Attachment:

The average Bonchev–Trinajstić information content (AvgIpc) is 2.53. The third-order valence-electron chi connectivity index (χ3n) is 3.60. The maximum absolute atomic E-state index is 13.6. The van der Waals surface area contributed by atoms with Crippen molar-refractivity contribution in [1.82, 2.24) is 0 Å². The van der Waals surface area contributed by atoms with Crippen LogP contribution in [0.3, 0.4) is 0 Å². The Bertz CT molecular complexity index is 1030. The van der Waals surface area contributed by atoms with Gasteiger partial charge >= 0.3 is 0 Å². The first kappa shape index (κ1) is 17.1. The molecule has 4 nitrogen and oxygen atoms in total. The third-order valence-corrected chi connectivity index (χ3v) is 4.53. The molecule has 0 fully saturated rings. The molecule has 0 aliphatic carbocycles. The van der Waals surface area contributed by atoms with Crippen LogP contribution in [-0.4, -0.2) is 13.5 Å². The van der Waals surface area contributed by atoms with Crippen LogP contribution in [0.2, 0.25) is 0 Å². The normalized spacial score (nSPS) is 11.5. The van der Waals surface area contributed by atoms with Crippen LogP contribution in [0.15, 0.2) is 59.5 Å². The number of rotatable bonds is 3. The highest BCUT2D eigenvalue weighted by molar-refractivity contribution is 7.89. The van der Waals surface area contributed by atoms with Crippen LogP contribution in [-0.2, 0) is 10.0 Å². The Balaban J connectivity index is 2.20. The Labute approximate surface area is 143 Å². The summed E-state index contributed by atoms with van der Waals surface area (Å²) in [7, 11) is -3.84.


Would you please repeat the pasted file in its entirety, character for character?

The average Bonchev–Trinajstić information content (AvgIpc) is 2.53. The third-order valence-electron chi connectivity index (χ3n) is 3.60. The maximum absolute atomic E-state index is 13.6. The van der Waals surface area contributed by atoms with Crippen molar-refractivity contribution in [1.82, 2.24) is 0 Å². The van der Waals surface area contributed by atoms with Crippen LogP contribution in [0.3, 0.4) is 0 Å². The Bertz CT molecular complexity index is 1030. The van der Waals surface area contributed by atoms with Gasteiger partial charge >= 0.3 is 0 Å². The first kappa shape index (κ1) is 17.1. The molecule has 4 nitrogen and oxygen atoms in total. The third-order valence-corrected chi connectivity index (χ3v) is 4.53. The molecule has 0 fully saturated rings. The molecule has 0 aliphatic carbocycles. The van der Waals surface area contributed by atoms with Crippen LogP contribution in [-0.4, -0.2) is 13.5 Å². The van der Waals surface area contributed by atoms with Crippen LogP contribution in [0.2, 0.25) is 0 Å². The normalized spacial score (nSPS) is 11.5. The van der Waals surface area contributed by atoms with Crippen LogP contribution in [0.15, 0.2) is 59.5 Å². The number of rotatable bonds is 3. The highest BCUT2D eigenvalue weighted by molar-refractivity contribution is 7.89. The van der Waals surface area contributed by atoms with Crippen LogP contribution in [-0.2, 0) is 10.0 Å². The Balaban J connectivity index is 2.20. The Labute approximate surface area is 143 Å². The summed E-state index contributed by atoms with van der Waals surface area (Å²) in [7, 11) is -3.84.